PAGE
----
For a music video released in August 1981 to coincide perfectly with the debut of MTV, I can’t imagine a more appropriate opening lyric. And there couldn’t have been a more appropriate director to bring the song to life than Russell Mulcahy, the Aussie auteur whose visions defined early MTV.
Here, Mulcahy provides the ultimate playground for Ultravox front man Midge Ure to express his inner film noir anti-hero. Fresh from loitering around foggy alleys, trenchcoat-clad, in the Third Man-inspired VIENNA (1981), the band’s follow-up THE THIN WALL finds Ure singled out and doomed by the literal flip of a coin.
The clip opens with a slew of unsettling disembodied hands that grab and grope Midge as he innocently tries to make his way down a corridor. And who could blame the hands for wanting to cop a feel of those fine fabrics? The man had style! He could rock the ‘30s/’40s-meets-‘80s look like no one else. The high-belted tweed slacks! The newsboy cap! The tapered pants-legs and geometric sideburns that add a dash of modernism to the vintage ensemble! May I take a moment to swoon?
Okay, back to the video. After swapping his newsboy togs for evening wear (I LOVE the suspenders), Midge makes his way to a Casablanca-esque club where a chic brunette delivers the aforementioned coin that becomes a glittery tennis ball; a sparkly MacGuffin of doom, if you will.
From this moment on, Midge is a marked man. The night club patrons stare, the ceiling fan looms menacingly, the floor caves in as he walks, even his fellow Ultravoxers plot against him.
Warren, Chris and Billy, their eyes often shaded by their hat brims (so clearly they’re up to no good!), seem to be in league with the split-faced man who pulls the strings, and they turn Midge’s reality into a nightmare. Of course, they all look so damned spiffy it’s hard to feel threatened – even with stage sweat pouring off their faces – but at least it’s an upscale nightmare.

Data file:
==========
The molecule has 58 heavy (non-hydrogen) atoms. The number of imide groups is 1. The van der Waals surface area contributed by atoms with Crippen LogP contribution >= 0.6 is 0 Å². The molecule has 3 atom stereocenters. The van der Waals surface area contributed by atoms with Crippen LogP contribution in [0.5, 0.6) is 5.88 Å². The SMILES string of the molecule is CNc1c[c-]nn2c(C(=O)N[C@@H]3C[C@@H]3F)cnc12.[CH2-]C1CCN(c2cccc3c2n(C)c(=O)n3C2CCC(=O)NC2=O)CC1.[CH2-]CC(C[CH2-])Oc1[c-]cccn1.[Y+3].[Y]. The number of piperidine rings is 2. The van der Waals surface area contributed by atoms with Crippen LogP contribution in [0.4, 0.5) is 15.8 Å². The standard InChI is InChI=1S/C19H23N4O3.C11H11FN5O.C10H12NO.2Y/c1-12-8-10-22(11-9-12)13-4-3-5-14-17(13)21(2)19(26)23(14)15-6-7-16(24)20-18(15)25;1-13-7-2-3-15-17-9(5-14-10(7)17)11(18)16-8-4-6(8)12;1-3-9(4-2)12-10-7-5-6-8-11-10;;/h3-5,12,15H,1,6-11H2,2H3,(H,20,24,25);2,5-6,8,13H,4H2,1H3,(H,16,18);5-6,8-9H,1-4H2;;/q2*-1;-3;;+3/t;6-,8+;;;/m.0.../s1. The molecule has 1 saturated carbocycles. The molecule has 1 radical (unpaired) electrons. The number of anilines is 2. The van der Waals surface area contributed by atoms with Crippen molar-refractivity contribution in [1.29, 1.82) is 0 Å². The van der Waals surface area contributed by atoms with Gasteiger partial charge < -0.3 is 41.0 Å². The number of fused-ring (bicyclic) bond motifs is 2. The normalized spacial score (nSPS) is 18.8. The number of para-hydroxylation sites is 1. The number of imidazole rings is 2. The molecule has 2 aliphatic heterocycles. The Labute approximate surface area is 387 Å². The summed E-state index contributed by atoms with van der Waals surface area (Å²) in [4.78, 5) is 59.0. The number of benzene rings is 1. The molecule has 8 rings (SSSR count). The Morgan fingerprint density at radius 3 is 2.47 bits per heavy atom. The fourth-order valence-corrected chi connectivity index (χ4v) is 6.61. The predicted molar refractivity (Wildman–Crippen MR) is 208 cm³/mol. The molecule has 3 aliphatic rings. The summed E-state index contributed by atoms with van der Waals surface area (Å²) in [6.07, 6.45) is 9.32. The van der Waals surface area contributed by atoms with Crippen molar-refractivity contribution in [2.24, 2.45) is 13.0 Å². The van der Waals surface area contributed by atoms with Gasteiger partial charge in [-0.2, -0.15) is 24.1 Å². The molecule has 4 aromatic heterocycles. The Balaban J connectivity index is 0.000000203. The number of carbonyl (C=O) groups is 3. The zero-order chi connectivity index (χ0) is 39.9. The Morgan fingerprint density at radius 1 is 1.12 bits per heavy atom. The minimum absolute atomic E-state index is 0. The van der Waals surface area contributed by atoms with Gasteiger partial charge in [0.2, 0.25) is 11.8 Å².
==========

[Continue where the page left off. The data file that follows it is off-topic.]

Almost drowning in a car filled with water, our anti-hero then heads to the beach (in natty seaside attire, natch) alongside a cadre of synchronized swimmers moving in unison, half-buried in the sand.
The ball of doom ultimately shatters; has Midge survived, or does the shattered gold dingus represent his demise? And is it a snazzed-up tennis ball or a Christmas tree ornament? We are only left to guess.
As a song, “The Thin Wall” strikes me as a poem for the socially marginal – those average enough to play the game but perceptive enough to question the game they play. The lost souls who can’t quite bring themselves to shuffle through life with the same “bovine grace” of the syncopated masses, yet still feel isolated and pressured to gallop with the herd.
Typical noir themes of random persecution and encroaching doom blend well with the song’s lyrics (which contain a reference to the 1938 British film noir They Drive By Night), and the bizarre images and ambiguous ending make for perfect ‘80s pop noir.
After all, music videos aren’t supposed to make sense or follow a linear narrative, they’re supposed to present striking images to accompany the song. THE THIN WALL manages to do that with a heap of style, and in the process foreshadows a future Mulcahy masterpiece, Billy Joel’s PRESSURE (1982), a video that would make the most of those good old dependable motifs like spilled liquids in slo-mo, eerily long hallways and floors caving in.
In some ways THE THIN WALL is just a PRESSURE prototype, the latter presumably having a bigger budget and more special effects but with similar paranoiac themes and images.
But Billy Joel (God bless him) is no Midge Ure, and no matter how cool the PRESSURE video was it couldn’t quite compare with the swanky, retro savoir-faire of Ultravox, circa 1981.
Their music sounded like the future, their style borrowed from the past, they wrote songs with film noir lyrics and made sophisticated videos to match. Remind me again why they never had a number one hit?
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